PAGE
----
September 20, 2014 was not an easy day for me. I was going on six months since being diagnosed with clinical anxiety, and I’d been struggling especially with social anxiety. Over the summer I had a panic attack at a conference dinner that I attended with my husband and several of his colleagues. I spent most of that evening in the bathroom, breathing deeply and trying to figure out who I could talk to without having to make a sudden exit. I remember staring at the salmon on my plate while friendly folks around me talked about how good the food was, and the room started to spin.
We had to leave the dinner early because I couldn’t compose myself. I couldn’t attend church the next morning because I was so shaken by a night out attempting to eat great food with people I used to enjoy. I had persistent anxiety through that summer and into the fall, and then I caught a cold that turned into bronchitis and asthma. Breathing issues were a big anxiety trigger for me; I was convinced that my bronchitis was lung cancer. Between my social paralysis and physical illness, I was a mess. So naturally it was a good time for us to attend a wedding, eight hours away, with all of my husband’s best friends from college.
September 20 dawned, the day of the wedding. I was somehow able to attend each festivity, but it was an effort. The reception was in a museum, which helped with my social anxiety as I was able to take many breaks to peruse the exhibits. Still, I was exhausted by the end of the day, and we left the wedding earlier than my husband wanted to. Away from home that weekend, my anxiety about asthma and breathing grew, and the next day I found myself at an urgent care clinic, seeking treatment for a problem that was mostly in my own mind. When we finally got home, I went to several more appointments and had two panic attacks that week.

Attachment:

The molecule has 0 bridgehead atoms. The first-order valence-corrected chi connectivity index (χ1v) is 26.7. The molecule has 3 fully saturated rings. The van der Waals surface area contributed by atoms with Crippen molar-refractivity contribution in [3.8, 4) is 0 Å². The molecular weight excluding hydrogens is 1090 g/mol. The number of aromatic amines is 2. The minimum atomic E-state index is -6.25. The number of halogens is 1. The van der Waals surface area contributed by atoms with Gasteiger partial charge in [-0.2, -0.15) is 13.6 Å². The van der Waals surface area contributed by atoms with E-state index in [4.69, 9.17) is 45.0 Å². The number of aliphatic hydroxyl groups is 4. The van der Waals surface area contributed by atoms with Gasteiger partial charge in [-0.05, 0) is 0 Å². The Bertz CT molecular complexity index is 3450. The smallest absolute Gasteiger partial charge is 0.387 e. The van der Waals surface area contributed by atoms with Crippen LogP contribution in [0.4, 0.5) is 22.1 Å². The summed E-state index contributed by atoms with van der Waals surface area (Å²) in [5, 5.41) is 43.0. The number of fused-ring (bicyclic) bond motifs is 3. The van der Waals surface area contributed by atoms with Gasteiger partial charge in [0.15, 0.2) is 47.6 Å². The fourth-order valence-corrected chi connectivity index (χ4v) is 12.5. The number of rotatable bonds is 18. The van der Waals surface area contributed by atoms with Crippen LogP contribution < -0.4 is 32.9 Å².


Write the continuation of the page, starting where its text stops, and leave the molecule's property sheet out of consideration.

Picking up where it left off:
[Jesus said], “A man had a fig tree growing in his vineyard, and he went to look for fruit on it but did not find any. So he said to the man who took care of the vineyard, ‘For three years now I’ve been coming to look for fruit on this fig tree and haven’t found any. Cut it down! Why should it use up the soil?’
‘Sir,’ the man replied, ‘leave it alone for one more year, and I’ll dig around it and fertilize it. If it bears fruit next year, fine! If not, then cut it down’” (Luke 13:6-9).
Leave it alone for a year.
I never thought on September 20, 2014, that exactly one year later I would welcome a beautiful baby boy into the world. I never imagined during that entire stressful season that I would be able to care for another human being; my children tended to increase my anxiety, so why would I have another? Who would have thought that a surprise pregnancy would calm my mind, and an additional child would stabilize my brain chemistry?
There are struggles that last years, or a lifetime, but sometimes God has answers to our prayers and our problems that we cannot imagine. They often take time to be worked out in our lives, time that leaves us uncomfortable and impatient. We try so hard to come up with a solution ourselves, when the answer is to wait, to do the small things, to keep putting one foot in front of the other. Frederick Faber was an Anglican hymn writer in the 19th century who wrote about waiting on God:
In the spiritual life God chooses to try our patience first of all by his slowness. He is slow: we are swift and precipitate. It is because we are but for a time, and he has been for eternity…. There is something greatly overawing in the extreme slowness of God. Let it overshadow our souls, but let it not disquiet them. We must wait for God, long, meekly, in the wind and wet, in the thunder and the lightning, in the cold and the dark. Wait, and he will come. He never comes to those who do not wait. He does not go their road.
Have you planted a tree that is not bearing fruit? A dream or a hope that never seems to materialize? Perhaps it’s time to let God do the digging and the fertilizing in his way and time. Perhaps it’s time to wait a year.